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A group of teenage hackers going by the name of “Crackas With Attitude” (CWA) are on a rampage, breaking into federal systems to embarrass the U.S. government.
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After gaining access to the personal AOL email account of CIA Director John Brennan last month, the teenagers reportedly broke into the Comcast email account of FBI Deputy Director Mark Giuliana‘s wife, dumped personal details of thousands of government employees and then claimed to have gained access to the national Joint Automated Booking System, JABS, a database of arrest records, the FBI’s Internet Crime Complaint Center and the FBI’s Virtual Command Center.
“Cracka,” one of the hackers who also claims to be a stoner, told Motherboard the CWA targeted FBI Deputy Director Mark Giuliana because the FBI is investigating the hacker group and plans to “make an example” out of them. CWA “hacked” into the email account of Giuliana’s wife, found Giuliana’s phone number and then called him. Giuliana allegedly told Cracka, “I don’t know you but you better watch your back.” The hacker tweeted that Comcast and AOL had nothing to do with breaching the feds’ accounts.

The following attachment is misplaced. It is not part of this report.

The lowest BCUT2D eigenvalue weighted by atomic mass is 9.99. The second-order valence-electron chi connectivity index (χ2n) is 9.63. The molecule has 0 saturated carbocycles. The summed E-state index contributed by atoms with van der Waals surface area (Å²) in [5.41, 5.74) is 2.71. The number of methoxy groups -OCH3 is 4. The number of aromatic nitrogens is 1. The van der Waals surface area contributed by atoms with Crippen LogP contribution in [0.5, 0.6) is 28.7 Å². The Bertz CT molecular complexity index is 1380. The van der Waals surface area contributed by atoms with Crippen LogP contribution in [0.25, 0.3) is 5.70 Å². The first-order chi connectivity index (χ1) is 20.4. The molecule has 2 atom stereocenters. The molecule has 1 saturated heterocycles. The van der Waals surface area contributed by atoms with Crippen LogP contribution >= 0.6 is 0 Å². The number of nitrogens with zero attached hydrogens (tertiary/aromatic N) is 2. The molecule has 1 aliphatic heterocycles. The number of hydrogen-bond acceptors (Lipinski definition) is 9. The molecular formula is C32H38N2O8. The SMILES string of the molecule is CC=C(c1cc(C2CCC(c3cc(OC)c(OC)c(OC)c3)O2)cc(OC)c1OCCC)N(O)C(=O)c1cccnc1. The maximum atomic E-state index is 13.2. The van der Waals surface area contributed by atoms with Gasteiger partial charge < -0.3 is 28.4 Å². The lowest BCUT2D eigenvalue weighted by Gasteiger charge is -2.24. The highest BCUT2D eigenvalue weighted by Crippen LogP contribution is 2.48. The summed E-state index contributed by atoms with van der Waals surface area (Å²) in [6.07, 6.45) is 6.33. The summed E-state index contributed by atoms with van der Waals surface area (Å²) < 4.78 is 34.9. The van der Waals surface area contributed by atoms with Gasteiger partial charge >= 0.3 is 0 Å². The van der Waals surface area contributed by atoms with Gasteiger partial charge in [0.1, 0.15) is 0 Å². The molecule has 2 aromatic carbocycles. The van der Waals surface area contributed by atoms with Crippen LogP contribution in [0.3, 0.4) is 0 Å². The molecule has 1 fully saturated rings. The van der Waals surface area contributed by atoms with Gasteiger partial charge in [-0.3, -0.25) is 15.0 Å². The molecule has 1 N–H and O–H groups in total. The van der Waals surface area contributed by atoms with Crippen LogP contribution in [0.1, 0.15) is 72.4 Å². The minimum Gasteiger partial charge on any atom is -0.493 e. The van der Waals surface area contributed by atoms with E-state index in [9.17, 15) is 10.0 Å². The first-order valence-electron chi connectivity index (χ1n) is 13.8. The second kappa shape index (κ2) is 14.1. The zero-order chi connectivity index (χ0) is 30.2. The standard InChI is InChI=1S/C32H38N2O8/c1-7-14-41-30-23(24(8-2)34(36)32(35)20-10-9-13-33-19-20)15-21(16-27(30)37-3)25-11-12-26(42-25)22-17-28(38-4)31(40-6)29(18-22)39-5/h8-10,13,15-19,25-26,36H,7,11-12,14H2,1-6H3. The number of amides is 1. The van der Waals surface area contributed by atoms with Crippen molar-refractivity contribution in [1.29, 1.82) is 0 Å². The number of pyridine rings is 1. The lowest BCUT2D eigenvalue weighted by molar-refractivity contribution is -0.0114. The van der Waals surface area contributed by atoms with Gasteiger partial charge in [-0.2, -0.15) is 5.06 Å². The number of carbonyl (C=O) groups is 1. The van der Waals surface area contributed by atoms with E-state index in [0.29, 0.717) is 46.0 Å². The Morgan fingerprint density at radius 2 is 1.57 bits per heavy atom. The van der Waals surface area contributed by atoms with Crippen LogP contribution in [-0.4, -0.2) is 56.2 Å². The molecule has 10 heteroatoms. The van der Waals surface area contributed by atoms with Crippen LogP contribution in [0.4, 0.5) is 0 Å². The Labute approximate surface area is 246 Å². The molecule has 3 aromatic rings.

Next, CWA dumped personal details of over 2,400 government employees; the list allegedly contained full names, job titles, organizations, agencies, email addresses and phone numbers. Softpedia added that the hackers claim to have around 34,000 “emails, names, position and phone numbers of gov[ernment] associates, including military,” but it is unknown if the names were obtained via a hack, purchased off the Dark Web, or will be used to dox people.
Next Gov, which reported that the dumped list contained personal details of 3,500 government employees, was told by the FBI that the agency will neither confirm nor deny “specific claims of hacktivism;” the FBI intends to hunt down the hackers and hold them “accountable” for engaging in “illegal activities in cyberspace.” DHS declined to comment, and the Pentagon said to ask the FBI.
Now the alleged teenage hackers claim to have gained access to the national Joint Automated Booking System (JABS), a database of arrest records, the FBI’s Internet Crime Complaint Center, and the FBI’s Virtual Command Center.
CWA told Wired they exploited a flaw “that allowed them to gain access to the private portal, which is supposed to be available only to the FBI and other law enforcement agencies around the country. That portal in turn, they say, gave them access to more than a dozen law enforcement tools that are used for information sharing.”
‘Cracka,’ who provided Wired with a screenshot of the JABS online portal, tweeted that “CWA did, indeed, have access to everybody in USA’s private information, now imagine if we was Russia or China.”